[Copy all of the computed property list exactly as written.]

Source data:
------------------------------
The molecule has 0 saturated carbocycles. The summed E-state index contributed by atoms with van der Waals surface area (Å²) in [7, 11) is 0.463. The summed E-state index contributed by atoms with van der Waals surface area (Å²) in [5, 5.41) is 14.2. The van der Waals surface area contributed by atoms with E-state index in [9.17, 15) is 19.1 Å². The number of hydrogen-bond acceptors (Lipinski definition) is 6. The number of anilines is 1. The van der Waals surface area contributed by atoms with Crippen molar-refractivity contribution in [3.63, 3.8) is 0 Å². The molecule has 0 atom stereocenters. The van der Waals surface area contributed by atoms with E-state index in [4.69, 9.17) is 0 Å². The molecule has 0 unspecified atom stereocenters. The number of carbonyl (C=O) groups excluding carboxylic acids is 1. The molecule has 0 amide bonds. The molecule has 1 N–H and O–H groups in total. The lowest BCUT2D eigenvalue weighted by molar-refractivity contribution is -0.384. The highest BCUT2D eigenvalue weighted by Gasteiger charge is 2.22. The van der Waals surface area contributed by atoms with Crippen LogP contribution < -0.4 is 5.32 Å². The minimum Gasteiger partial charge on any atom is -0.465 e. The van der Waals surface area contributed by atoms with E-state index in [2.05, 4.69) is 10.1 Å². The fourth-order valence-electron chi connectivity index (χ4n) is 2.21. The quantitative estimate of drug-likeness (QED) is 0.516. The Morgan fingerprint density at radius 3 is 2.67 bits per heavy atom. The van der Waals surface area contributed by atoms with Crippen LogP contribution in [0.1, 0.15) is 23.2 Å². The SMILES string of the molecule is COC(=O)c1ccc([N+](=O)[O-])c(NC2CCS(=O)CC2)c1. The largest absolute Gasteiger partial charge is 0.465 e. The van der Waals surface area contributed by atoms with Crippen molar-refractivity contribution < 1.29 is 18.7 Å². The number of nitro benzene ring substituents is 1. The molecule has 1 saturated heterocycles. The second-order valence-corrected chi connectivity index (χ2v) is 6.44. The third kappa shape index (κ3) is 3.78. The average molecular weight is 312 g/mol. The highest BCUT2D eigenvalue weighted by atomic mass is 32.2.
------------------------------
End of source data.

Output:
The molecule has 0 saturated carbocycles. The summed E-state index contributed by atoms with van der Waals surface area (Å²) in [7, 11) is 0.463. The summed E-state index contributed by atoms with van der Waals surface area (Å²) in [5, 5.41) is 14.2. The van der Waals surface area contributed by atoms with E-state index in [9.17, 15) is 19.1 Å². The number of hydrogen-bond acceptors (Lipinski definition) is 6. The number of anilines is 1. The van der Waals surface area contributed by atoms with Crippen molar-refractivity contribution in [3.63, 3.8) is 0 Å². The molecule has 0 atom stereocenters. The van der Waals surface area contributed by atoms with E-state index in [4.69, 9.17) is 0 Å². The molecule has 0 unspecified atom stereocenters. The number of carbonyl (C=O) groups excluding carboxylic acids is 1. The molecule has 0 amide bonds. The molecule has 1 N–H and O–H groups in total. The lowest BCUT2D eigenvalue weighted by molar-refractivity contribution is -0.384. The highest BCUT2D eigenvalue weighted by Gasteiger charge is 2.22. The van der Waals surface area contributed by atoms with Crippen LogP contribution < -0.4 is 5.32 Å². The minimum Gasteiger partial charge on any atom is -0.465 e. The van der Waals surface area contributed by atoms with E-state index in [2.05, 4.69) is 10.1 Å². The fourth-order valence-electron chi connectivity index (χ4n) is 2.21. The quantitative estimate of drug-likeness (QED) is 0.516. The Morgan fingerprint density at radius 3 is 2.67 bits per heavy atom. The van der Waals surface area contributed by atoms with Crippen LogP contribution in [0.1, 0.15) is 23.2 Å². The SMILES string of the molecule is COC(=O)c1ccc([N+](=O)[O-])c(NC2CCS(=O)CC2)c1. The largest absolute Gasteiger partial charge is 0.465 e. The van der Waals surface area contributed by atoms with Crippen molar-refractivity contribution < 1.29 is 18.7 Å². The number of nitro benzene ring substituents is 1. The molecule has 1 saturated heterocycles. The second-order valence-corrected chi connectivity index (χ2v) is 6.44. The third kappa shape index (κ3) is 3.78. The average molecular weight is 312 g/mol. The highest BCUT2D eigenvalue weighted by atomic mass is 32.2.